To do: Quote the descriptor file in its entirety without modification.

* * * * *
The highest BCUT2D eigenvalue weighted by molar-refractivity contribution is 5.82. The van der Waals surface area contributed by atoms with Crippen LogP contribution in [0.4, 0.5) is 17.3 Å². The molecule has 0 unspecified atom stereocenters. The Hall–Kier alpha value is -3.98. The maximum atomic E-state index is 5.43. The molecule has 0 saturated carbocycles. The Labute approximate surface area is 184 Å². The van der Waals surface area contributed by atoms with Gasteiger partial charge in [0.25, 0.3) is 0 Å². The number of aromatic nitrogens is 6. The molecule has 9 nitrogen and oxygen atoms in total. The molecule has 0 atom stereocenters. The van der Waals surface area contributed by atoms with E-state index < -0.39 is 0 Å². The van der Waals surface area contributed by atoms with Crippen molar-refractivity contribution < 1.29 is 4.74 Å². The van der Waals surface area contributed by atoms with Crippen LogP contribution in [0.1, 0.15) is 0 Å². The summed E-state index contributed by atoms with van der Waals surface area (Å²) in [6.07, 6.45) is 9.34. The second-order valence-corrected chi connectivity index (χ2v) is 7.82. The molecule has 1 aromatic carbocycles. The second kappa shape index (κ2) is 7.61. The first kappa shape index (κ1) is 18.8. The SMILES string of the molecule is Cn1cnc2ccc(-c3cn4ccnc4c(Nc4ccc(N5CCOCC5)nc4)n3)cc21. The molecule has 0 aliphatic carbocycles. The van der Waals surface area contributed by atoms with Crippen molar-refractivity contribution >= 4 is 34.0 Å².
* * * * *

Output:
The highest BCUT2D eigenvalue weighted by molar-refractivity contribution is 5.82. The van der Waals surface area contributed by atoms with Crippen LogP contribution in [0.4, 0.5) is 17.3 Å². The molecule has 0 unspecified atom stereocenters. The Hall–Kier alpha value is -3.98. The maximum atomic E-state index is 5.43. The molecule has 0 saturated carbocycles. The Labute approximate surface area is 184 Å². The van der Waals surface area contributed by atoms with Gasteiger partial charge in [0.25, 0.3) is 0 Å². The number of aromatic nitrogens is 6. The molecule has 9 nitrogen and oxygen atoms in total. The molecule has 0 atom stereocenters. The van der Waals surface area contributed by atoms with E-state index < -0.39 is 0 Å². The van der Waals surface area contributed by atoms with Crippen molar-refractivity contribution < 1.29 is 4.74 Å². The van der Waals surface area contributed by atoms with Crippen LogP contribution in [0.1, 0.15) is 0 Å². The summed E-state index contributed by atoms with van der Waals surface area (Å²) in [6.07, 6.45) is 9.34. The second-order valence-corrected chi connectivity index (χ2v) is 7.82. The molecule has 1 aromatic carbocycles. The second kappa shape index (κ2) is 7.61. The first kappa shape index (κ1) is 18.8. The SMILES string of the molecule is Cn1cnc2ccc(-c3cn4ccnc4c(Nc4ccc(N5CCOCC5)nc4)n3)cc21. The molecule has 0 aliphatic carbocycles. The van der Waals surface area contributed by atoms with Crippen molar-refractivity contribution >= 4 is 34.0 Å².